He was beginning to wonder if they should just flip a coin when the wall where the two halls met split open. The two plates of metal swung apart to reveal the first brightly lit room they had seen in this place. The space inside had a dozen screens covering one wall and a tall counter covered with buttons in front of them. Much of the light in the room seemed to be coming from those screens, which each shone with a different color but were all scrolling long lines of symbols that Daniel had never seen. Everything was built to the same large scale as the bridge.
Seeing no other option, they ran inside.
Daniel’s heart sank as the doors swung shut behind them. Perhaps it hadn’t been such a good idea to follow random doors opening on an alien spaceship. They still had no idea whether the builders of this thing had been friendly or not. At least they would be safe from the hybrid battle in here. Hopefully.
He yelped as a powerful voice echoed through the room in a language definitely didn’t sound human. Both he and Mr. Ross flinched when wide beam of light shone down on them. The computers beeped several times in rapid succession and the lights shut off.
That voice again. But now he could understand it.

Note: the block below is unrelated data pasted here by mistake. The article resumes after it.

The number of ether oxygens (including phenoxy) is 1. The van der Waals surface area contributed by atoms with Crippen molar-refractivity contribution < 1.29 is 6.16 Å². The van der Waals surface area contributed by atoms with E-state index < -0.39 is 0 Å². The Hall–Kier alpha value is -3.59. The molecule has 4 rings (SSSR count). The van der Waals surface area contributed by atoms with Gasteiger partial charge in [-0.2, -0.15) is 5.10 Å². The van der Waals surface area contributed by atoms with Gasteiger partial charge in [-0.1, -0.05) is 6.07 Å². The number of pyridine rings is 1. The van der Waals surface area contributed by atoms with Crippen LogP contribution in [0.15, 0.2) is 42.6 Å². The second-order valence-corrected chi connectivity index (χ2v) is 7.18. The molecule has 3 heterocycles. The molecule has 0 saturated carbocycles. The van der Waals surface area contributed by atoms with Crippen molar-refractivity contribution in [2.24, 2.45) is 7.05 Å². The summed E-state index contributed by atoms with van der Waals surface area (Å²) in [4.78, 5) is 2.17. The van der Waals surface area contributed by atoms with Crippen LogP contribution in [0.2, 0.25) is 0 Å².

“Language Analyzed,” it continued, filling the room with its resonance. “Vocabulary Updated For Human Organism Language English. Welcome Humans. Please Do Not Attempt To Leave This Room Until Rampaging Bioweapons Have Been Subdued.”
Daniel jaw fell open in awe as his mind tried to process the fact that the ship had apparently scanned his and Mr. Ross’s brain and learned from that learned to speak English. All within the span of ten seconds. He was still wrestling with the complexities of such a system when Mr. Ross stepped toward the wall of screens.
“Who are you?” his teacher asked. He sounded as amazed as Daniel felt.
“I Am The Constructed Intelligence Assigned To Maintaining This Vessels Functionality,” the computer responded. Schematics of the ship appeared on several of the screens as it spoke. “In Your Language, My Name Would Read As ‘Computational Overseer Of Onboard Technical Systems.’”
Daniel blinked. “Your name is COOTS?”
The computer beeped. “Nickname Detected. Nickname Integrated Into Response Codes. I Will Now Answer To The Name COOTS As Per Your Designation.”
That hadn’t been what he had meant to do, but Daniel decided not to point that out. It probably wasn’t a good idea to change your mind too much around an artificial intelligence that could control an entire spaceship on its own and still functioned perfectly after several thousand years on sleep mode.
“Who built you?” Mr. Ross continued. He had shifted into his serious mode. Daniel couldn’t help but be put a little on edge whenever his usually calm professor transformed into someone much more intense and driven. Was this what he had been like as an agent of Omphalos?
“Clarification Required,” COOTS said.
Mr. Ross looked momentarily taken aback. He squared his shoulders and cleared his throat.
“What species built this ship which you inhabit?” he asked. “You refer to us as humans, which indicates that your original builders were not. As does the scale of this vessel and the furniture we found on the bridge.”